Can the intending immigrant sign Form I-864A?

In some situations, the intending immigrant’s income and/or assets can be used for meeting the minimum income requirements. The intending immigrant is the individual being sponsored by a petitioner for permanent residence. The intending immigrant can be considered to be a household member in the following situations only:

  1. The intending immigrant resides with the petitioner and the intending immigrant’s income will continue from a lawful source even after obtaining permanent residency (green card). 
  2. The intending immigrant is the petitioner’s spouse and the intending immigrant can prove that his or her income will continue from a lawful source even after obtaining permanent residency (green card).

Intending immigrants who do not have accompanying dependents (spouse and unmarried children under age 21) are not required to sign Form I-864A. 

Intending immigrants who have accompanying dependents (spouse and unmarried children under age 21) are required to sign Form I-864A.

Intending immigrants who will be using assets only are not required to sign Form I-864A. Assets must be listed on petitioner’s Form I-864.

See the checklist of required documents for both scenarios below in this article.

Can more than one household member sign Form I-864A?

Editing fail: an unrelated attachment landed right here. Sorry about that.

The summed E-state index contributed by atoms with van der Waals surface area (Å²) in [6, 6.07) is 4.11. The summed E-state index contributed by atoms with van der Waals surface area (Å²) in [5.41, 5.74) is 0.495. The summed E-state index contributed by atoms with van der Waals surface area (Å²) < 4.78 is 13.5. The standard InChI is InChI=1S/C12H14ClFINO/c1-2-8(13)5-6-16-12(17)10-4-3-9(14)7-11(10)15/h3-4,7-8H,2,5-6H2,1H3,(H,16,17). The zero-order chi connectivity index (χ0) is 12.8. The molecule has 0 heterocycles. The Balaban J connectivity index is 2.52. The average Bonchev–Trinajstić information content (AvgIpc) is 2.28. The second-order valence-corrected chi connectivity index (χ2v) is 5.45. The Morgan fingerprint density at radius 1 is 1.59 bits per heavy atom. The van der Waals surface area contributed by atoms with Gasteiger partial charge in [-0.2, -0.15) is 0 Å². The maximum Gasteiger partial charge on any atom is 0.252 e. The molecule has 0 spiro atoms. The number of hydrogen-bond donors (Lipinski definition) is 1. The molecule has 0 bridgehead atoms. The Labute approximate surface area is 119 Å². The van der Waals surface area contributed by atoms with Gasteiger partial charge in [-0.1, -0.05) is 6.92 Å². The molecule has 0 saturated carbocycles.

Yes, more than one qualifying household member can sign Form I-864A. Each household member must sign their separate Form I-864A and provide their supporting documentation (federal tax return, W-2 and/or 1099 form(s), proof of joint residence with petitioner and proof of relationship  in some cases. 

Can a joint sponsor use household member’s income to meet the minimum income requirements?

Yes, a joint sponsor is allowed to use a qualifying household member’s income for meeting the minimum income requirements. In this case, three forms must be filed:

  • Petitioner’s Form I-864 (main sponsor)
  • Joint sponsor’s Form I-864
  • Joint sponsor’s household member Form I-864A

Household member must sign Form I-864A and submit the supporting documentation as described below.

What documents must be submitted with Form I-864A?

Household member Checklist of required documents
If the household member is the intending immigrant
  • Signed I-864A (only if you have accompanying dependents – spouse and unmarried children under 21)
  • Proof of joint residence with the petitioner (examples of acceptable documents: joint lease agreement, rent payments, letter from a landlord, affidavits from family members confirming joint residency, etc.) Proof of joint residency is not required if the intending immigrant is petitioner’s spouse
  • Proof that intending immigrant’s income will continue from lawful source after permanent residency is obtained (examples of acceptable documents: job offer or job contract that shows employment dates beyond green card approval date, a letter on business letterhead from employer stating that intending immigrant will be employed after obtaining permanent residency; if self-employed – proof of company’s ownership, company income and affidavit stating the intending immigrant’s self-employment status, plans to continue doing business after obtaining permanent residency and % of company ownership)